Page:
Undoubtedly, the biggest attraction in Siem Reap, and the reason that most tourists come here in the first place, is Angkor Wat and its surrounding complex. Said to be one of the most important archaeological sites in South East Asia, the Angkor Complex has been granted UNESCO World Heritage status. The complex dates back to the height of the Khmer Empire between the 9th and 14th centuries. In addition to Angkor Wat, the complex includes notable temples such as Bayon, Ta Prohm, and others.
I visited several of the Angkor group back in January 2016 and wanted to pay another visit on this trip. I particularly wanted to visit Ta Prohm before it got crowded. On my last visit, it was overrun by tour groups which made it difficult to get photos without people in them. So my main aim was to visit Ta Prohm as soon as the gates opened. Angkor Wat and a couple of other temples open earlier, to facilitate sunrise visits. With that in mind, I arranged for a private tour with a tuk-tuk driver, to commence at 4.45am.
The first task was to drive to the Angkor ticket office to buy the one-day pass for the Angkor complex ($20). I soon realised that a LOT of tourists get up that early to visit Angkor Wat for the sunrise (due at 6.05am today). There were long lines at the ticket office.
On this trip, I was able to visit Angkor Wat, Ta Prohm, Banteay Kdei, Srah Srang, Ta Keo, Bayon, Bapuon, Phimeanakas & the Royal Palace, Elephant Walk and the Leper King Terrace. I’ll address each of them in the order of my visit.
ANGKOR WAT (early 12th century)
We arrived close to Angkor Wat about 5.30am. The tuk-tuk driver parked up and left me to my own devices. I walked to the western end of the moat that surrounds Angkor Wat and waited for daylight to creep in. There was a sizeable group there waiting for the same thing.
After taking a few pics, I headed across the causeway to get closer to Angkor Wat. Then I saw where the bulk of the visitors were. They had all congregated around a small lake to get photos of Angkor Wat reflected in it. They were crowded around the lake, several people deep, all waiting for the sun to pop up over Angkor Wat. I took a couple of quick snaps over their heads and moved on, to get inside Angkor Wat whilst they were all standing around!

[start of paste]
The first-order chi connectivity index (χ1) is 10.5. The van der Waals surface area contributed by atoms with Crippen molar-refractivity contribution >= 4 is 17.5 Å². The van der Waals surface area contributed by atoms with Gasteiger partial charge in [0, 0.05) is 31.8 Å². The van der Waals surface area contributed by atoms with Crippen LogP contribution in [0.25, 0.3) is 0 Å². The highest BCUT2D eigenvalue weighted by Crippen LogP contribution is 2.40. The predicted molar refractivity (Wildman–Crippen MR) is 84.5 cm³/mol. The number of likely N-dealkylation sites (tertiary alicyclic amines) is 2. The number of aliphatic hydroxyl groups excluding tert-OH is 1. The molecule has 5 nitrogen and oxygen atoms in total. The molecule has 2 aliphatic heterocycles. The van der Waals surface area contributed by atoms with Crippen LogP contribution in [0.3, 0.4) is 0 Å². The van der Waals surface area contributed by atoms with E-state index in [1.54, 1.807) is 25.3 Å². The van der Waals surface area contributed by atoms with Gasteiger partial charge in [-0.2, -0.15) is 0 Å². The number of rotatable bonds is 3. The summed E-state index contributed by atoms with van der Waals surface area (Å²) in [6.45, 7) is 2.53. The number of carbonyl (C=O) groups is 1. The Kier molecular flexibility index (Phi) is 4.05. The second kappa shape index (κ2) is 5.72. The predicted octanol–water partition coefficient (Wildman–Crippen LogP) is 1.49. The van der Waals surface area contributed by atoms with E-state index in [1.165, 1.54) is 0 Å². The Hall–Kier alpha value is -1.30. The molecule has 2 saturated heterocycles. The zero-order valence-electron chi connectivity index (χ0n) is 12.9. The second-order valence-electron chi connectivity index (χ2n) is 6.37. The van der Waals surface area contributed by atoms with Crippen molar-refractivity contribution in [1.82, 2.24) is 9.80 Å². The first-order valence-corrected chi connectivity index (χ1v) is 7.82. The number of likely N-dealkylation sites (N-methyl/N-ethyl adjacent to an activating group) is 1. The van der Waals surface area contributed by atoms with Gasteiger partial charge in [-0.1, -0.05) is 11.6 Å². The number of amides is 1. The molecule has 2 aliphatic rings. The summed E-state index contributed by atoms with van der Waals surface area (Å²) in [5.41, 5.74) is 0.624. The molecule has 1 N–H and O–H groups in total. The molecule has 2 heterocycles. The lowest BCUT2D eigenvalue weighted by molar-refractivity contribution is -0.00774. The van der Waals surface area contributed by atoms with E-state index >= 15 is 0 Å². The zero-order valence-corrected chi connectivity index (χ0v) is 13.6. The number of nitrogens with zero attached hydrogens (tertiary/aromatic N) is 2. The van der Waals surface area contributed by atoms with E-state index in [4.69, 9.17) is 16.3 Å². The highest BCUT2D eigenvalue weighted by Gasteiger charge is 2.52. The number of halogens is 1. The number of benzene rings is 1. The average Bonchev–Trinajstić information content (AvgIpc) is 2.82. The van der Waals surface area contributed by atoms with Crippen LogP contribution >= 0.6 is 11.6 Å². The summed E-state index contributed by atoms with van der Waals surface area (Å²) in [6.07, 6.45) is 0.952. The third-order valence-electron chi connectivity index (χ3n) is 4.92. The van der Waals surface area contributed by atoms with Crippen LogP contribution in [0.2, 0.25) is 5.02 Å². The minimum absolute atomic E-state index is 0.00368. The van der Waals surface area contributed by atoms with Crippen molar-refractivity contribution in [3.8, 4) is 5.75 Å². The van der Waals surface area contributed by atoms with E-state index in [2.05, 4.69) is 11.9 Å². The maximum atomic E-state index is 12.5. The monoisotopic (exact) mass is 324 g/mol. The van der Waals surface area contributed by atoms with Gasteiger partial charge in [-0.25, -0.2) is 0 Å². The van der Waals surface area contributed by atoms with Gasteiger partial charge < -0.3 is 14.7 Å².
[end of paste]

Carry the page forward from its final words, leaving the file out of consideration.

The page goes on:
Interestingly, with hundreds of visitors crowded around the lake outside, very few had actually made it inside the temple. This was great for me, as I was able to wander around taking photos without a lot of other people getting in the way. The ‘supermoon’ was still visible in the morning sky, so it added an interesting touch to some of the photos.
I left Angkor Wat about 6.50am, just as the crowds were beginning to file in. I’d managed to see the temple before it got crowded. Now I had to do the same thing at Ta Prohm!
TA PROHM (late 12th to early 13th centuries)
We arrived at Ta Prohm about 7.05am, thinking that the gates opened at 7.00. They don’t actually open until 7.30am, so we waited outside. There were only about a dozen other visitors waiting outside the east gate with me when the gate was opened. I walk fast, so I left the rest behind and was the first visitor to enter the temple from the east. That allowed me to buzz around the place to get the key photos before the others got there. It also helped that one of the Angkor staff members volunteered to show me around (for a tip).
Ta Prohm is probably best known as one of the sites that was featured in Angelina Jolie’s Tomb Raider movie. The temple has only been partially restored, leaving several of the trees that had overrun the buildings in situ, giving an idea of what the place might have looked like when it was rediscovered. The trees are the shots that everyone wants, so getting there early was a great move.
I was so pleased to have been able to visit to Ta Prohm before the crowds got there. That was the main aim of the day, so everything after that was just icing on the cake.
SRAH SRANG (mid 10th century – remodelled in 12th century)
Srah Srang means ‘royal bath’. This small baray has held water for more than nine centuries. It is located to the east of, and adjacent to, Banteay Kdei, and is easily viewed from the stone landing stage opposite that temple’s east entrance.